With Congress plunging into talks to avoid the much-feared fiscal cliff, the Jewish community’s umbrella organization for policy is cautiously weighing in.
In a letter to Congress, Rabbi Steve Gutow, the Jewish Council for Public Affairs’s president and CEO, urged lawmakers to keep in mind the impact of budget cuts on the poor and needy when sitting down to discuss a compromise.
He pointedly avoided the biggest question of all: whether taxes should go up for the wealthiest Americans.
“We recognize the significant challenges facing our country’s fiscal stability and the immense pressures to reduce the deficit,” the letter to Congress states, “still we call on you to ensure that, in a nation as wealthy and generous as ours, every American is simultaneously provided the opportunity to fulfill his or her potential, and no American must live in a state of destitution.”
Specifically, the JCPA is calling on members of Congress to avoid cuts to anti-poverty programs including food stamps (SNAP), Earned Income Tax Credit, unemployment insurance, nutrition programs for women and children, home energy assistance, and Medicaid. The group also asked that programs providing opportunities for those in need, such as Pell grants, will be spared from cuts.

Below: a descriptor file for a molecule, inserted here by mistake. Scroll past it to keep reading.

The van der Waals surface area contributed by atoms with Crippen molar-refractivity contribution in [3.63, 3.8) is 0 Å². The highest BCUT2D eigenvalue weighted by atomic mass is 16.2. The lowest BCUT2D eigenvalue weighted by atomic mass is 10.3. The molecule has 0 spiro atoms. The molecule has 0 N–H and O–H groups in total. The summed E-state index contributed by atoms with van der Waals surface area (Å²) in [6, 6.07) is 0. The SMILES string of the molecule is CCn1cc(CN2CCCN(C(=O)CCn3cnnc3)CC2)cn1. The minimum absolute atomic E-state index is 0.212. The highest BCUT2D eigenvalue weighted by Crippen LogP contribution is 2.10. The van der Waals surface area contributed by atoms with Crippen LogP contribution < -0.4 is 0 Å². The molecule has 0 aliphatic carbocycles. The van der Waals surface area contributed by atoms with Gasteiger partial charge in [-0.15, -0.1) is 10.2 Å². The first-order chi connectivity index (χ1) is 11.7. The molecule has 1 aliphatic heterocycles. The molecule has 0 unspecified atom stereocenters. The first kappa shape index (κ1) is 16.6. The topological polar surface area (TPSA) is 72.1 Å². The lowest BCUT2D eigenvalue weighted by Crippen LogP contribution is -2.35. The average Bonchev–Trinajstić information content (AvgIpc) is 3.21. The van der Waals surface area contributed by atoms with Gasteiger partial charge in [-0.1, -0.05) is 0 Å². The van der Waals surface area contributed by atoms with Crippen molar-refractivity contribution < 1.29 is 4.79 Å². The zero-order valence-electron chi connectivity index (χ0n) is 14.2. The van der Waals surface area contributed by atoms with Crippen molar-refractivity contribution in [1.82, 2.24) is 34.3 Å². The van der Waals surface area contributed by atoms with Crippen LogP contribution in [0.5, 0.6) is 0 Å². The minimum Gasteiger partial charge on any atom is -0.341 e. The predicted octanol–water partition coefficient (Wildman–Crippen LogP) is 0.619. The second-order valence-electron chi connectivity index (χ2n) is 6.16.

“We believe that deficit reduction should be carefully calibrated to ensure that the most vulnerable among us are protected, opportunity for all is promoted, and justice is pursued,” Gutow wrote.
While stressing the need to solve the budget deficit in a “bipartisan, civil fashion,” the group, carefully tiptoed around the issue of tax hikes and made no reference to the administration position which proposed raising taxes for those earning more than $250,000 as a crucial measure alongside cuts in government spending. This seems to be in line with the Jewish federations umbrella group which has also avoided taking a stand on the issue of tax increases.
Tiptoeing Along the Fiscal Cliff
Nathan Guttman, staff writer, was the Forward’s Washington bureau chief. He joined the staff in 2006 after serving for five years as Washington correspondent for the Israeli dailies Haaretz and The Jerusalem Post. In Israel, he was the features editor for Ha’aretz and chief editor of Channel 1 TV evening news. He was born in Canada and grew up in Israel. He is a graduate of the Hebrew University of Jerusalem.